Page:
As part of our governance research, we are interviewing diverse experts from many sectors from across the country. One of my interviewees mentioned that in 1974 the incoming new federal regime cancelled the Social Policy Housing Act. I wonder how that action has led us to where we are now with respect to affordable and accessible housing? It is clear that the private sector is not ‘good’ at providing collective social goods and there is a key role for governments to play. Auckland and Vienna are two examples of progressive government leadership.
In Auckland, housing capacity has tripled since 2016 and new residential building permits have soared, since it lifted restrictive zoning in 2016. The lesson from Auckland is that mixed-income neighbourhoods of increased density work. Vienna first addressed an affordable-housing crisis in the 1920s by building state-owned, low-rent apartment units. Today, about three-quarters of Vienna residents chose to rent. And for generations the supply of rental apartments has grown with the population. So, the average rent in Vienna in this year’s first quarter was $969, compared with $2,929 in Toronto in August.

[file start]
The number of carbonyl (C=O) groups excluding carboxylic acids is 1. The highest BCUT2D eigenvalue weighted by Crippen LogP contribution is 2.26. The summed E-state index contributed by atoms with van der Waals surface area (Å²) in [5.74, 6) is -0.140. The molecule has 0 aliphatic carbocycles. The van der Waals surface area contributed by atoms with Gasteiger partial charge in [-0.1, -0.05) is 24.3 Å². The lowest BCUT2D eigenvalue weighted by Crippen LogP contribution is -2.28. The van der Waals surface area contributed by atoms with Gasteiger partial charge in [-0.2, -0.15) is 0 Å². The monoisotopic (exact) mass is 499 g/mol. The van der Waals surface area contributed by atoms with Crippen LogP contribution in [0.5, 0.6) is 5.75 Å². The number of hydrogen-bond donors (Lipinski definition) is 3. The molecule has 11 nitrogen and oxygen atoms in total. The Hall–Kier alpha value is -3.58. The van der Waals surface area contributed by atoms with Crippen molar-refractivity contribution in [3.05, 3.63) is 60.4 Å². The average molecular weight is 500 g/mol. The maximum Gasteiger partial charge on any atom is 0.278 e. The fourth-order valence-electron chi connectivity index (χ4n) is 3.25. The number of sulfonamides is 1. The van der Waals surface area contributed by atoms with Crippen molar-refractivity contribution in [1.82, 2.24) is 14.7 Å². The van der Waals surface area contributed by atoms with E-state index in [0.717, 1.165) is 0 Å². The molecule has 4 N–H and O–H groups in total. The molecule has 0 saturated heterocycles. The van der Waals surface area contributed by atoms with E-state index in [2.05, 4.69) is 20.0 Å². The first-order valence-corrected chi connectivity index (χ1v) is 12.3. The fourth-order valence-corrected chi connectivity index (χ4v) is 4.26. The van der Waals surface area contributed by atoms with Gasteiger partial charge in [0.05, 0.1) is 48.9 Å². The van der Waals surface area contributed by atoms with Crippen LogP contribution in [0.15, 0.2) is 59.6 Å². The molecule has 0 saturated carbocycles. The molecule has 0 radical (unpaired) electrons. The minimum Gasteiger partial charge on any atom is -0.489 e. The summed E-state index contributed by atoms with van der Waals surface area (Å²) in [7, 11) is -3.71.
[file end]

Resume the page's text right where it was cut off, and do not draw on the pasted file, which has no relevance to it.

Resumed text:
Key to Vienna’s housing policies is that affluent Viennese are eligible for public housing. City planners believe that mixed-income housing achieves higher living standards than concentrations of poverty. If you are serious about alleviating poverty diversify the social networks of lower-income people as consistent social capital research has demonstrated.
Photo by Can Pac Swire, used under a Creative Commons license (CC BY-SA 2.0)